3. The story is a punchline

We get to find out why Butch (Bruce Willis) freaks out over the watch, and we learn this new information in a very humorous way. So in actuality, this scene *is* showing us the importance of the watch.

What would the alternative have been? There’s nothing Butch could have said that would have come close to the poignancy of actually experiencing that moment with Captain Koons.

4. We DEFINITELY don’t want to see what happened to the watch

Grimy men in a Hanoi pit shoving hiding a watch… Probably better left to to the imagination.


What the guru failed to realize, in my opinion, was that sometimes there’s no substitute for a well told story. In the right hands it can make us laugh, horrify/thrill us, advance the plot and develop a character.

How less powerful would Jaws (Amazon | IMDB) have been without Quint’s monologue about the ill-fated USS Indianapolis?

Or what about when Michael Corleone (Al Pacino) told Kay Adams (Diane Keaton) the story about Johnny Fontane in The Godfather (Amazon | IMDB): “My father made him an offer he couldn’t refuse.” It sets up the stakes and the world of the movie.

In another Tarantino classic, Reservoir Dogs (Amazon | IMDB), the telling of a story spanned several scenes and was used very effectively to reveal character and context.

While it’s important to follow the “show don’t tell” rule to eliminate expository scenes or on-the-nose dialogue, never lose sight of the goal — to entertain the audience. Sometimes that means knowing when to break the rules.

What’s your take? Do you have a favorite scene where a character is simply telling a story?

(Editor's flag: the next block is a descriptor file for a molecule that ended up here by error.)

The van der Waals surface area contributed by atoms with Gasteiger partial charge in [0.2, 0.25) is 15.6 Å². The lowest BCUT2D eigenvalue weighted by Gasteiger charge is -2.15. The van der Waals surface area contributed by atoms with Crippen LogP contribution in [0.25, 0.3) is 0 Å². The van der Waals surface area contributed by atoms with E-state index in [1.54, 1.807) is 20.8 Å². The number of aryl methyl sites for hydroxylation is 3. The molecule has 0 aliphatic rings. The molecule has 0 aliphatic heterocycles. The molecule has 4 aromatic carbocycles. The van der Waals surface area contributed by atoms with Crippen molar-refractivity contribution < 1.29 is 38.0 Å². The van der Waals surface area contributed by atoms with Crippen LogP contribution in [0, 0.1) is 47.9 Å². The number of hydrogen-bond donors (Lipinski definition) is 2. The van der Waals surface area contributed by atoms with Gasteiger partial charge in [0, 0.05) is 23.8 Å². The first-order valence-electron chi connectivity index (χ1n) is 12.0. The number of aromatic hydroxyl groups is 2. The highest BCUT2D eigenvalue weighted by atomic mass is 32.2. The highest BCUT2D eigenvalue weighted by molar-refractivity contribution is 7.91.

Category: Dialogue  | 6 Comments
Pop Quiz: Using Numbers in Your Dialogue Dec 17

Pop QuizTime for a pop quiz about using numbers in your dialogue.

Part 1 – Regular Numbers

Is the following usage correct?


I can live for 2 months on a good compliment.

It’s actually incorrect. Numbers should always be spelled out, as follows:


I can live for two months on a good compliment.

Part 2 – Times

How about this example? Is it correct?


You are going to bring me my coffee at precisely 8:45 A.M.  Is that clear?

Nope, that’s wrong too. All times need to be spelled out in dialogue. A correct version would be written as follows:


You are going to bring me my coffee at precisely eight forty-five A.M.  Is that clear?

Hey don’t get mad at me, I didn’t make up the rules. Actors don’t like to read numbers inside of dialogue. They can disrupt the visual flow of words and make the dialogue harder to memorize… or something like that.

The Exception – Years

In The Screenwriter’s Bible, Trottier says you can use numbers for years. So the following would be correct:


No, my brother is nineteen, not twenty. And my grandpa was born in 1920.

How’d you do on the quiz?

Related Posts Plugin for WordPress, Blogger...
Category: Dialogue, Formatting  | 3 Comments